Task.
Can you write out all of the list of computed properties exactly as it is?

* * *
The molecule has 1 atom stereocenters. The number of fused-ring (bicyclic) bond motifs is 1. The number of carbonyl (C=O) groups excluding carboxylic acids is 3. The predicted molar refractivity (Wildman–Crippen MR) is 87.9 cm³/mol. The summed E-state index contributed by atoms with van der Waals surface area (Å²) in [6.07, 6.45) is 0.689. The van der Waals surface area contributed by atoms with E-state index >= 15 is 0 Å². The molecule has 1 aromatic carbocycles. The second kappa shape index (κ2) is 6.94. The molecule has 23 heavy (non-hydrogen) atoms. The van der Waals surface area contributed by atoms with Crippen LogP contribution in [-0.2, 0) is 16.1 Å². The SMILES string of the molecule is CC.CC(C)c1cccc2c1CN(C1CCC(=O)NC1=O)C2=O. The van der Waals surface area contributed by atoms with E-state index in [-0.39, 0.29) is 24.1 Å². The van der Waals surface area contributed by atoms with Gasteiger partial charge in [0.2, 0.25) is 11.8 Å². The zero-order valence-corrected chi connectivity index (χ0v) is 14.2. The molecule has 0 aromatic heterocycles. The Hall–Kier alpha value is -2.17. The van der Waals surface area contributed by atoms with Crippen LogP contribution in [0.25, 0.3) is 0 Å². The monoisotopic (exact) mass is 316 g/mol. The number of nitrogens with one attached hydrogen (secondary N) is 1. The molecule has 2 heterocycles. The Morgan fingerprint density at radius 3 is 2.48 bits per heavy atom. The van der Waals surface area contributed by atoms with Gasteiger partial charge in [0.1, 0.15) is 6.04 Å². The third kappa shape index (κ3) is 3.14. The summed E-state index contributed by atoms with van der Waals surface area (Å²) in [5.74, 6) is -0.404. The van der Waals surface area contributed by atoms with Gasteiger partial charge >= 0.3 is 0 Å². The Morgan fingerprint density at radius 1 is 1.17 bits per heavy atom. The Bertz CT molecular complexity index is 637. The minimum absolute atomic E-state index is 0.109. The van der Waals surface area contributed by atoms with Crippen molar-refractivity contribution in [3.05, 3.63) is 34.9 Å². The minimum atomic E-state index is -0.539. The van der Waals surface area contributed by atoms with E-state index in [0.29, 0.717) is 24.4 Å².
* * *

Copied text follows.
The molecule has 1 atom stereocenters. The number of fused-ring (bicyclic) bond motifs is 1. The number of carbonyl (C=O) groups excluding carboxylic acids is 3. The predicted molar refractivity (Wildman–Crippen MR) is 87.9 cm³/mol. The summed E-state index contributed by atoms with van der Waals surface area (Å²) in [6.07, 6.45) is 0.689. The van der Waals surface area contributed by atoms with E-state index >= 15 is 0 Å². The molecule has 1 aromatic carbocycles. The second kappa shape index (κ2) is 6.94. The molecule has 23 heavy (non-hydrogen) atoms. The van der Waals surface area contributed by atoms with Crippen LogP contribution in [-0.2, 0) is 16.1 Å². The SMILES string of the molecule is CC.CC(C)c1cccc2c1CN(C1CCC(=O)NC1=O)C2=O. The van der Waals surface area contributed by atoms with E-state index in [-0.39, 0.29) is 24.1 Å². The van der Waals surface area contributed by atoms with Gasteiger partial charge in [0.2, 0.25) is 11.8 Å². The zero-order valence-corrected chi connectivity index (χ0v) is 14.2. The molecule has 0 aromatic heterocycles. The Hall–Kier alpha value is -2.17. The van der Waals surface area contributed by atoms with Crippen LogP contribution in [0.25, 0.3) is 0 Å². The monoisotopic (exact) mass is 316 g/mol. The number of nitrogens with one attached hydrogen (secondary N) is 1. The molecule has 2 heterocycles. The Morgan fingerprint density at radius 3 is 2.48 bits per heavy atom. The van der Waals surface area contributed by atoms with Gasteiger partial charge in [0.1, 0.15) is 6.04 Å². The third kappa shape index (κ3) is 3.14. The summed E-state index contributed by atoms with van der Waals surface area (Å²) in [5.74, 6) is -0.404. The van der Waals surface area contributed by atoms with Gasteiger partial charge >= 0.3 is 0 Å². The Morgan fingerprint density at radius 1 is 1.17 bits per heavy atom. The Bertz CT molecular complexity index is 637. The minimum absolute atomic E-state index is 0.109. The van der Waals surface area contributed by atoms with Crippen molar-refractivity contribution in [3.05, 3.63) is 34.9 Å². The minimum atomic E-state index is -0.539. The van der Waals surface area contributed by atoms with E-state index in [0.29, 0.717) is 24.4 Å².